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-1

A music is a sentence of notes. If you were to give a presentation would you let Siri or Alexa read the words instead of you? What is on the page is the language part ... the CONVENTIONAL part ... the letters, words, phrases and sentences of music. How that music gets interpreted and expressed by the player is the meaning part ... the EXISTENTIAL part.


1

I have been in similar situations in my youth, competing in state wide music competitions, and performing at gigs. In my opinion this is a hard thing to get right because it is not a quality of you and your playing only, but a quality of the relationship between you and the audience. For the moment let's not discuss what "feeling" really means. I choose ...


0

Basically, it means to improvise rather than to play plainly according to the notation. For example, consider a simple (yet beautiful) piece like I Giorni by Einaudi. The tune is really simple and even an amateur can play it; however, there would be a difference of land and sky between the amateur version and the Einaudi version. The amateur would be simply ...


13

Have you ever seen a bad actor perform? Someone who has memorized all of their lines and goes through the appropriate motions on stage, but you just don't feel anything from their performance? Imagine taking a script from a play showing a highly emotional scene -- say, an argument, or a romantic scene. Now imagine reading all of the lines in a monotone -- ...


5

There are great answers in this topic. Here is some more input: So my only conclusion is that they didn't want me to play what was on the page. Oh yes, you can play what is on the page, but a forte section or a piano section is not just about playing all the notes at an equal volume in that section. Focus on phrasing. Like you can go up and down in ...


24

So my only conclusion is that they didn't want me to play what was on the page. Correct. Standard notation is very flexible, but it often only allows for an approximation of how the piece might be expected to sound. What you may need to do is put in very slight timing and dynamics variations that, if notated accurately, would make the page a hideous mess ...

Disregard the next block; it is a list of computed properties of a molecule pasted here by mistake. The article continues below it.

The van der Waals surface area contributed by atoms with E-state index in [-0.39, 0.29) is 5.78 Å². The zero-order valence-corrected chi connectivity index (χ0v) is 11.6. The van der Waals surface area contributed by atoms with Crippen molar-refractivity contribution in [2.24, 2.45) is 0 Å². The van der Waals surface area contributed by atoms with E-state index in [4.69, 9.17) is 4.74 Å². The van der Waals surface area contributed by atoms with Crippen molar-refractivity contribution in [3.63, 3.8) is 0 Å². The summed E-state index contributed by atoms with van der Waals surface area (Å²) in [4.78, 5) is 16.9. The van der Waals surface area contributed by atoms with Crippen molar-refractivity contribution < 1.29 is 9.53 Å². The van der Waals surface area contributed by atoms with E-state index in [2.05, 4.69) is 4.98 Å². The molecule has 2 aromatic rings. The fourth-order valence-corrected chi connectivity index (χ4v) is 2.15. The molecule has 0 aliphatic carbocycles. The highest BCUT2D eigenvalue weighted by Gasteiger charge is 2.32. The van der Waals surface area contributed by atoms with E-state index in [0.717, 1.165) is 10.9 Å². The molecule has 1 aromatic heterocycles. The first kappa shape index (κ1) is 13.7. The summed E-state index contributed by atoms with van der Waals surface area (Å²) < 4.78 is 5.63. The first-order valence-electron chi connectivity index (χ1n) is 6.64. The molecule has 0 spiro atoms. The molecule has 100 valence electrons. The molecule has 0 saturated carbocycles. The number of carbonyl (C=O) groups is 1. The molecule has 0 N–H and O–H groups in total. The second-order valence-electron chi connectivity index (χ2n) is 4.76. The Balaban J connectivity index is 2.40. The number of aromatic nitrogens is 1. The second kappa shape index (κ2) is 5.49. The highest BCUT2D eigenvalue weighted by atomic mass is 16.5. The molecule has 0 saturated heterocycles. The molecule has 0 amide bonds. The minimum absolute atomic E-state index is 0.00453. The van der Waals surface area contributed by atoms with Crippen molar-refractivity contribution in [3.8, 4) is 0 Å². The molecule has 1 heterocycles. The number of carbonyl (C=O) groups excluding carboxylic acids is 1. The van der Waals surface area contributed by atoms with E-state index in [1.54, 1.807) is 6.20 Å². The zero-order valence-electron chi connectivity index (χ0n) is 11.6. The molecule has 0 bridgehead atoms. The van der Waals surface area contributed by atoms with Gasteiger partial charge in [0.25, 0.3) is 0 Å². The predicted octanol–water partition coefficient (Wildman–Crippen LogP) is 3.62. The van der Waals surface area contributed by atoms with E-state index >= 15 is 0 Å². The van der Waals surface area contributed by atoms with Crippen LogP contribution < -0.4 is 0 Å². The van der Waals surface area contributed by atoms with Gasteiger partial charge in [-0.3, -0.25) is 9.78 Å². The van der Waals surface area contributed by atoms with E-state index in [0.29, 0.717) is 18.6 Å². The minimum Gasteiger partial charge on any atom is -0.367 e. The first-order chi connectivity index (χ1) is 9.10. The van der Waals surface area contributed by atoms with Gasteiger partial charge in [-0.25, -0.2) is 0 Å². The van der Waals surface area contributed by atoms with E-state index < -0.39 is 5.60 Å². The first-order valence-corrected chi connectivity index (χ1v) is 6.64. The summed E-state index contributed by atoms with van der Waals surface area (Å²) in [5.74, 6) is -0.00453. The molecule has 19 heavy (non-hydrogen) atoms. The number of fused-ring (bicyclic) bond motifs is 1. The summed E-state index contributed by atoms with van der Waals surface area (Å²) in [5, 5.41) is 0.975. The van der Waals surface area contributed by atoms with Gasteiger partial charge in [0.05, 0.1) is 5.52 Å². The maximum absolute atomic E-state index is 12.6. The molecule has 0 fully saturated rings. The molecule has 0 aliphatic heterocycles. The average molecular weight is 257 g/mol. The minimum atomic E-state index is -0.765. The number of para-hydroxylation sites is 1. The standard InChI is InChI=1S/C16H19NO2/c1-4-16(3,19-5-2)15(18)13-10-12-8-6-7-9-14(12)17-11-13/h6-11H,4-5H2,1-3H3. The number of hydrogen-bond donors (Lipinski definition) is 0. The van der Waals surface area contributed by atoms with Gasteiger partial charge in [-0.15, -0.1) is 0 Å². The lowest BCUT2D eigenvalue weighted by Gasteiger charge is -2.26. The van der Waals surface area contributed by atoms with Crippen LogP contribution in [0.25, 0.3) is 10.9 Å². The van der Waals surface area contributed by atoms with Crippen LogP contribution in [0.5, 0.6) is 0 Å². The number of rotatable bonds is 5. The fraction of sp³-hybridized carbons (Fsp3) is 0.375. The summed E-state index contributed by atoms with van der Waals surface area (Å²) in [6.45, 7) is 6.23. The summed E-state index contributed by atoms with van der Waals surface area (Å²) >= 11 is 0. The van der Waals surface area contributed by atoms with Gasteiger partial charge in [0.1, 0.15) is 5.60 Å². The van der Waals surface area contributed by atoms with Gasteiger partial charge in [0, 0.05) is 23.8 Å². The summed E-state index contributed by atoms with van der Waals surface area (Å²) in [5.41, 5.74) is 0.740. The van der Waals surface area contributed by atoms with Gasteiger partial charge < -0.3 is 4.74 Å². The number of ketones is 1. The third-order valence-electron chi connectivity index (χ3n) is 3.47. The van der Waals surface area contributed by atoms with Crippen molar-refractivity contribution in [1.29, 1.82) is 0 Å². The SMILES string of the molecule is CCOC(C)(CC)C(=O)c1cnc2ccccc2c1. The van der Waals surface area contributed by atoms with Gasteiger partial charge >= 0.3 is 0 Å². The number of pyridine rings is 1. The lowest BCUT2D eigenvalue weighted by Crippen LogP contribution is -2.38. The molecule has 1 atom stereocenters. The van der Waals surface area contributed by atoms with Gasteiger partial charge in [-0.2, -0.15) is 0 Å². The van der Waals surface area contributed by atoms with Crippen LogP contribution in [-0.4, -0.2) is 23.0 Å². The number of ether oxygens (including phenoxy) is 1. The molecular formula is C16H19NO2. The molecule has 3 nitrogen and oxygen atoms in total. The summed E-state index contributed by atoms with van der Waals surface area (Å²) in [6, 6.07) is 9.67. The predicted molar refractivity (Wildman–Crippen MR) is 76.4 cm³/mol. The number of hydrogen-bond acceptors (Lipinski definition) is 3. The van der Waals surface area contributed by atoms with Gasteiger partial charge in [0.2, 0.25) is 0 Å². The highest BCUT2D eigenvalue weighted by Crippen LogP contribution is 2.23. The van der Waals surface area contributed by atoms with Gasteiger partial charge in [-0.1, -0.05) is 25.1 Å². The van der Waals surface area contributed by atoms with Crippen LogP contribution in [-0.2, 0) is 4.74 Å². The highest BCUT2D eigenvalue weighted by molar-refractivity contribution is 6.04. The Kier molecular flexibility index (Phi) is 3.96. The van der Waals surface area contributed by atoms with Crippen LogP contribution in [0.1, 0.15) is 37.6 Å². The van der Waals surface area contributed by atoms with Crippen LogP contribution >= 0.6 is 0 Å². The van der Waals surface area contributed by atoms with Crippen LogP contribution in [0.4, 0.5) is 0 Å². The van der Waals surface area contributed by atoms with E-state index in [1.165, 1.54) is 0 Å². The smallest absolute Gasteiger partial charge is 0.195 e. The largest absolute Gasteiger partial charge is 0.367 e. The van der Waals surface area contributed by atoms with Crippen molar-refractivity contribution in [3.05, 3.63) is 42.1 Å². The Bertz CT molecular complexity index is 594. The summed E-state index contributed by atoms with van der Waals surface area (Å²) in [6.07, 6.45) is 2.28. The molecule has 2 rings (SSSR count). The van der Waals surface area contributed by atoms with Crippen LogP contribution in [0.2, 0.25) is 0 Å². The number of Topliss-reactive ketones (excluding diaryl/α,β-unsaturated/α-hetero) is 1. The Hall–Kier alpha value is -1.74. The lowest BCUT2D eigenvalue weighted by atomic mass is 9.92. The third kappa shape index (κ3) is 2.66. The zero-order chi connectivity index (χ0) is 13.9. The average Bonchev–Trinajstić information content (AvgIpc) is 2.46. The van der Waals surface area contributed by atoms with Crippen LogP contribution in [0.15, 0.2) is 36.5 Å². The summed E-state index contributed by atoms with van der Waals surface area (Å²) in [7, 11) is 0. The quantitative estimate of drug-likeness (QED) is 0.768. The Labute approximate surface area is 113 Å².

6

Watch the first five minutes of this demo by Evelyn Glennie of the difference between "reading the music and doing what it says" and "interpreting the music". There's not much "being expressive with her arms and swaying" involved. If you still don't "get" the difference, watch it again. The following 30 minutes are also well worth watching, of course


17

If you want the nuts and bolts of it, expressivity in music is probably boiled down to variations in the amplitude, timbre (how hard/soft you're hitting the strings, though this is obviously mingled with amplitude) of each note, and the time you put in between each note. Vary those and you'll have more expressive music. To put it in terms of playing "from ...


11

it sounded pretty nice to me. ... I don't believe in something called "putting feeling" into music. Bzzzt! Self-contradiction detected. ;) "It sounded nice" is a description of a feeling. What other feelings might there be, besides "nice"? Have you ever heard music that's ... passionate? Threatening? Sad? Irritating? Hopeful? Miserable? However, there'...


20

I don't believe in something called "putting feeling" into music. Can you tell the difference between a human and a midi sequencer performing the same piece? Yes, of course you can. The difference is feeling. You are supposed to play what is on the score, but you're supposed to play more than what is on the score. Your job as a performer is to interpret ...


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